The man convicted of the killings of Renee MacRae and son Andrew has died in prison.
Double murderer William MacDowell, 81, died on Wednesday, while serving a life sentence at Glenochil Prison.
For many, it feels as though justice has not been served.
While MacDowell was convicted, there seems to have been no justice in the short five month sentence he has served.
The bodies of Mrs MacRae and Andrew – proved to be MacDowell’s son – have never been found.
Unless he gave details of their whereabouts in the last months of his life, that information may have gone to the grave.
MacDowell was jailed for life after a three-week hearing at the High Court in Inverness last year. Throughout the trial MacDowell pled his innocence.
But the court found him guilty of killing the 36-year-old woman and their three-year-old in the Highlands in November 1976.
His conviction was one of the biggest moments in modern Scottish legal history, and brought to an end one of Scotland’s longest running murder cases.
But many questions remain.
For 46 years Mrs MacRae’s family has searched for justice.
Andrew was MacDowell’s son
After MacDowell’s conviction in September, Mrs MacRae’s family appealed to MacDowell to finally tell them where Renee and Andrew were.
After the trial, lead Detective Chief Inspector Brian Geddes asked the pensioner to “do the decent thing” and offer up detailed information to police about the crime, starting with the locations of of his victims’ remains.
He said: “Only then will those surviving Renee and Andrew feel a real sense of closure and peace.”
During his trial, the court heard that MacDowell was Mrs MacRae’s lover, and their liason on the night of November 12, pre-planned.
MacDowell was employed by Gordon MacRae, as his accounts manager, until his secret affair with Mrs MacRae was uncovered.
Mr and Mrs MacRae separated amicably, on the night she disappeared she told her husband she was going to stay with her sister, Morag, in Kilmarnock.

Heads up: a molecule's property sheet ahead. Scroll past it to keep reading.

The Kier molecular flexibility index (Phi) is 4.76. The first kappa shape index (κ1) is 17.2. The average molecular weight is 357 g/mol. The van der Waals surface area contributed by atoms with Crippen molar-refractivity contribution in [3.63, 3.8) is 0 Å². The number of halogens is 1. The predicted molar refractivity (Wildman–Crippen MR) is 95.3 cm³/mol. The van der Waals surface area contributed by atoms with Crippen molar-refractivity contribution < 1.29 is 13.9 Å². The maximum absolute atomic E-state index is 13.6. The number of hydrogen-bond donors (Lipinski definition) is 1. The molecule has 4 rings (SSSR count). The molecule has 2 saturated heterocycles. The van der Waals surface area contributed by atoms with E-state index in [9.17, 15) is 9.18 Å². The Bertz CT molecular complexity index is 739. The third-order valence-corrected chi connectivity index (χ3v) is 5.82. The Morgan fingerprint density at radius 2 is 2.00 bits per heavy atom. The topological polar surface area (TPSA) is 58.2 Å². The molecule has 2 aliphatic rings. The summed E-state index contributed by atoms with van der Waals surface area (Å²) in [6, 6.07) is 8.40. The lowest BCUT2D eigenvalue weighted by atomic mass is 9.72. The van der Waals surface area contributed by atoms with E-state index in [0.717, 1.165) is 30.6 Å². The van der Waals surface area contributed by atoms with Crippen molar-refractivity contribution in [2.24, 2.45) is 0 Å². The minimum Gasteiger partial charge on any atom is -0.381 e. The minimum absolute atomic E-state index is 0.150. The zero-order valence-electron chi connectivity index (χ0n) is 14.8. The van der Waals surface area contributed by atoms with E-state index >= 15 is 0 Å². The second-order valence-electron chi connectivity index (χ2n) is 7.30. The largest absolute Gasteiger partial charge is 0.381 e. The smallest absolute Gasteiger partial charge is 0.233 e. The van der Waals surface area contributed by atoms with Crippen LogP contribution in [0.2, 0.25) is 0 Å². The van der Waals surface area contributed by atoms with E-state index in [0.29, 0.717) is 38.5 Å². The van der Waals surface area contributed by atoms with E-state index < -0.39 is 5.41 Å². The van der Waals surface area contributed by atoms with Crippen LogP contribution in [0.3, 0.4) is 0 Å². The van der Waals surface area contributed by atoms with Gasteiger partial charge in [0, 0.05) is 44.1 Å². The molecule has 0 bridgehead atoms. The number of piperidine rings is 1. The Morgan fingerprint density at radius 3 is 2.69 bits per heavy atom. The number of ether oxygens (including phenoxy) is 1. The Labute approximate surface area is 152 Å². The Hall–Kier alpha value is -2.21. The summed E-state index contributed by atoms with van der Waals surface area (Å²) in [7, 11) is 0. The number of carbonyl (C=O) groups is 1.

She was seen driving south around 6pm.
At around 10pm, her car was discovered engulfed in flames at the side of the A9 in Dalmagarry, 12 miles south of Inverness.
Car completely bare
Bus driver Malcolm Vaughan was on his way home to Boat of Garten on the night Mrs MacRae and Andrew vanished.
He spotted flames shooting up an embankment and pulled over to investigate.
He told the Press and Journal at the time: “I drove up as the flames reached inside. It appeared completely bare.”
MacDowell and Mrs MacRae had organised to go to the Loch Rannoch Hotel in Perthshire.
In the days after her death MacDowell, when interviewed by police, said: “I deny any association with Mrs MacRae.”
Later the same day he admitted that he had been having an affair with Mrs MacRae for more than four years, dating back to February 1972.
It was later established that MacDowell was the father to Andrew, who was born in 1973.
Of his affair, MacDowell made statements to the police on the situation he found himself in.
He said: “She kept wanting me to go away with her. I suppose I was guilty of leading her on.”
But he also insisted that he “always made it clear” he could never leave his wife, Rosemary, and two daughters.
Repeating his insistence that he was home all evening on the night Mrs MacRae disappeared, he added: “I can’t throw any light on her disappearance.
“She never said to me she was going away and I was surprised at that.”
In November MacDowell was moved from Inverness prison to Glenochil due to failing health.
His legal team failed to lodge an appeal against his conviction in December.
To read more about the case and MacDowell’s trial, click here.
We have approached the Scottish Prison Service for comment.
More to follow.